New York: Losing weight and improving fitness may ward off some of the mobility problems that older overweight people with type 2 diabetes often face, according to a new study.
The lifestyle changes helped mobile people stay that way and eased severe mobility problems in others, at least over the short term.
Lead author W. Jack Rejeski from Wake Forest University in Winston-Salem, North Carolina, said the trends show the importance of encouraging people to get their weight down and exercise sooner, rather than waiting until they develop problems getting around.
In the new study, published in the New England Journal of Medicine, the researchers calculated that a one-percent drop in weight cut the risk of mobility problems by more than seven percent, and the same increase in fitness level lowered mobility risks by between one and two percent.
"If you can change people`s lifestyles sufficiently, they`re going to get more mobile and, over time, this will have a tremendous impact on their lives," said Dr. Vivian Fonseca, president of medicine and science for the American Diabetes Association, who wasn`t involved in the research.
"There has yet to be really a large study like this that says, `This really does make a difference,`" Rejeski said, adding that he hopes the results find a way into typical conversations between doctors and their diabetic patients.
The ADA estimates that nearly 26 million Americans have diabetes -- most of them with type 2, the form of the disease often associated with being overweight -- and 79 million more are at risk for developing the condition. Those numbers are expected to increase dramatically as the US population ages.
Diabetics are twice as likely to have mobility problems as other people their age.
Rejeski and his colleagues tested a program in which volunteers were encouraged -- through diet plans, eat-smart strategies, meal replacements and other techniques -- to lose more than seven percent of their body weight. They were also encouraged to exercise at least three hours per week, primarily by walking.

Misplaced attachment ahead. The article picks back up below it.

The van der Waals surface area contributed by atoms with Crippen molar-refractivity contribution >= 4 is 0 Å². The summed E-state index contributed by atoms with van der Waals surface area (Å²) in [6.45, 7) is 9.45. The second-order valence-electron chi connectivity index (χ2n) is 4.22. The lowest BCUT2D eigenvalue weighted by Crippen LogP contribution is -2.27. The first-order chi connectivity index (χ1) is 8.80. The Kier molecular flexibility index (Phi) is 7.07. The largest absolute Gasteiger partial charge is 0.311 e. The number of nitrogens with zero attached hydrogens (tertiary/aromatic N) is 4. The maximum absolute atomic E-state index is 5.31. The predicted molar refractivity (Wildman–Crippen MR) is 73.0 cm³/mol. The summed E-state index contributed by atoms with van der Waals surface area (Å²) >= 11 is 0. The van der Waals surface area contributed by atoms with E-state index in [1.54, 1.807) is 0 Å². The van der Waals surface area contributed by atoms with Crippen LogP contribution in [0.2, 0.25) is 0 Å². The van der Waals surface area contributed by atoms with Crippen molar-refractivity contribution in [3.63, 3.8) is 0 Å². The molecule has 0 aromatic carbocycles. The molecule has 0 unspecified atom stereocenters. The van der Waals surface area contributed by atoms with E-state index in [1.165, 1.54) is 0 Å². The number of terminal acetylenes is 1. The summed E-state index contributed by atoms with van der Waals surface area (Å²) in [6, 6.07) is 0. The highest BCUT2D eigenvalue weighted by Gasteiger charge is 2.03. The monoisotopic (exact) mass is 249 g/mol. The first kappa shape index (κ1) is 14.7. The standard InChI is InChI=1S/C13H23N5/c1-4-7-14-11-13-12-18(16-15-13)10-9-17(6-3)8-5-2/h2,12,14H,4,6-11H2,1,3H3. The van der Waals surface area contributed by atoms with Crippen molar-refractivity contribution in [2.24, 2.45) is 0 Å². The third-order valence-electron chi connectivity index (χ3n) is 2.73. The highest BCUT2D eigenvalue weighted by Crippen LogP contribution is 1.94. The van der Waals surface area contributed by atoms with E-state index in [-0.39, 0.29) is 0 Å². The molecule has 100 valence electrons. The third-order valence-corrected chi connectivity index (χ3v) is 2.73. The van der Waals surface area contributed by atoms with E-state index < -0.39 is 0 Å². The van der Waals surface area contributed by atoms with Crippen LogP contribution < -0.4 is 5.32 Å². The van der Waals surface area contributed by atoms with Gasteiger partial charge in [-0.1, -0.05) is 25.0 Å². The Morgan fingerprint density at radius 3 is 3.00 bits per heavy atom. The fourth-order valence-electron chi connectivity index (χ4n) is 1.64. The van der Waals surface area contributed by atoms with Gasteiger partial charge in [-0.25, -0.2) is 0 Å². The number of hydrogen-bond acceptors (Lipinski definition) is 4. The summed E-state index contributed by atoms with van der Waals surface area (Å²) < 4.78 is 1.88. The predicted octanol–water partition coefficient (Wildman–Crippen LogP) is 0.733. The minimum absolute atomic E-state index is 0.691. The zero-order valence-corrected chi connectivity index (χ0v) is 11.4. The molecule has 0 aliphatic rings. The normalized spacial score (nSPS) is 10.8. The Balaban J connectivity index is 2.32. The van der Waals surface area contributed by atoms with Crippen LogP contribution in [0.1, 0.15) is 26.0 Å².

Volunteers in a comparison group were asked to attend group meetings -- focusing on nutrition, physical activity and support -- three times a year.
The study involved more than 5,000 volunteers age 45 to 74, all overweight or obese. They reported their own mobility on health surveys given over four years and took fitness tests at different points during the study period.
After a year, participants in the intervention group had lost an average of six percent of their body weight, compared to less than one percent in the "control" group.
Fifteen percent of people in the no-intervention group had severe mobility problems at the start of the study. That rate increased to nineteen percent after a year, and continued to rise over the next three years.
In the diet and exercise group, thirteen percent started off with severe mobility problems. After a year that fell slightly to twelve percent -- but after that, the likelihood of severe problems began to increase again.
"It`s difficult to drag yourself out of that hole," said Rejeski.
For example, some people may regain the weight they lost, "but they also get older, and other things catch up with them," Fonseca, who is also an endocrinologist at the Tulane University School of Medicine in New Orleans, said.
The researchers found that 33 percent of the control group started out with good mobility, a fraction that didn`t change much over the next few years.
On the other hand, 37 percent of volunteers in the intervention group started out with good mobility. With diet and exercise, that ratio rose to 41 percent at the one-year mark and, although it declined after that, never fell below the starting point.
Rejeski`s team calculated that all in all, the lifestyle changes led to a 48-percent drop in the chance of diabetic patients losing their mobility.
"You don`t need extreme amounts of weight loss or extreme lifestyle change to improve your outlook," said Fonseca.
"It is achievable by many people who put their mind to it and who are given the right kind of tools to do that. The problem is, how do we translate this to people outside the study?"